What English? What norms? What strategies? University students’ perceptions of the role of ELF in negotiating effective verbal communication

Onderzoeksoutput: Meeting abstract (Book)

Samenvatting

In response to the assumption that the widespread of English as a lingua franca has posed a threat to national languages and to multilingualism in Europe, House (2003) has made the positive case of ELF as a hybrid language for communication, calling for both individual and social perspectives to examine how English fulfils certain functions in human experiences. Other researchers are known to have endorsed the term ELF in a more radical fashion with the argument to establish ELF as a variety in its own right (Jenkins, 2000.; Jenkins, 2006, 2007; Seidlhofer, 2004; Seidlhofer, Breiteneder, & Pitzl, 2006). Following from these trends of advocacy of ELF, very recently a number of studies have started to investigate the educational and pedagogical implications of the concept of ELF by focusing on the teachers/educators' opinions on the role of ELF and on applying ELF in language teaching practices (Lai, 2008; Sifakis, 2009; Suzuki, 2010; Young & Walsh, 2010). Yet, it appears that there has been relatively little information about how the students conceptualize the changing role of English as a global language in relation to their communicative practices and language development in their own terms.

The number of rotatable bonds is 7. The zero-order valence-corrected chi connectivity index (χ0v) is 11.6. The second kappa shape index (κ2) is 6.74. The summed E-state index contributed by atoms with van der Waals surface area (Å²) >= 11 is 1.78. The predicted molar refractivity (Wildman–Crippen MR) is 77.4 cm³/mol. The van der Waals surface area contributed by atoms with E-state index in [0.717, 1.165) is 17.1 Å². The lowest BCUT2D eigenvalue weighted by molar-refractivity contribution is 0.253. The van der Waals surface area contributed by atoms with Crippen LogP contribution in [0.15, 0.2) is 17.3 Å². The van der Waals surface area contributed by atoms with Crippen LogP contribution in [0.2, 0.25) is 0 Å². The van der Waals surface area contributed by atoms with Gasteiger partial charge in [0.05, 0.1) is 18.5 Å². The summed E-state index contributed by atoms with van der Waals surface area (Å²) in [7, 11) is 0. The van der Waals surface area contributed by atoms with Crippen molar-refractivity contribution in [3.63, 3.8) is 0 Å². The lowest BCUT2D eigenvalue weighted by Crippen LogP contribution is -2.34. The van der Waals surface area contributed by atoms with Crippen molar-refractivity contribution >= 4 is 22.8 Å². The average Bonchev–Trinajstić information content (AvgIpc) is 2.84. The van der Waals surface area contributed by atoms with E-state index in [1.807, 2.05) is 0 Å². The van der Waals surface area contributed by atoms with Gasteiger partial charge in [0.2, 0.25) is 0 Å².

This paper is based on an on-going study that seeks to obtain the Flemish university language students' views on using English as a lingua franca for effective verbal communication with others. The purposes are twofold. The first aim is to find out the extent of the students' existing awareness and knowledge of the evolving place of English as a lingua franca through their daily experiences of engagement with English, both within and outside the university. The second focus is on what they identify as features of and useful strategies in negotiating effective verbal communication through the mediation of ELF. The research instruments are questionnaire and focus group interviews. It is expected that results from this study will provide useful insights into the course development and curriculum design aiming to enhance the students' communicative capabilities in English in international contexts of interaction.
Originele taal-2English
TitelBAAHE (Belgian Association of Anglicists in Higher Education) Annual Congress, Institut Libre Marie Haps, December 4: Brussels, Belgium.
StatusPublished - 2010

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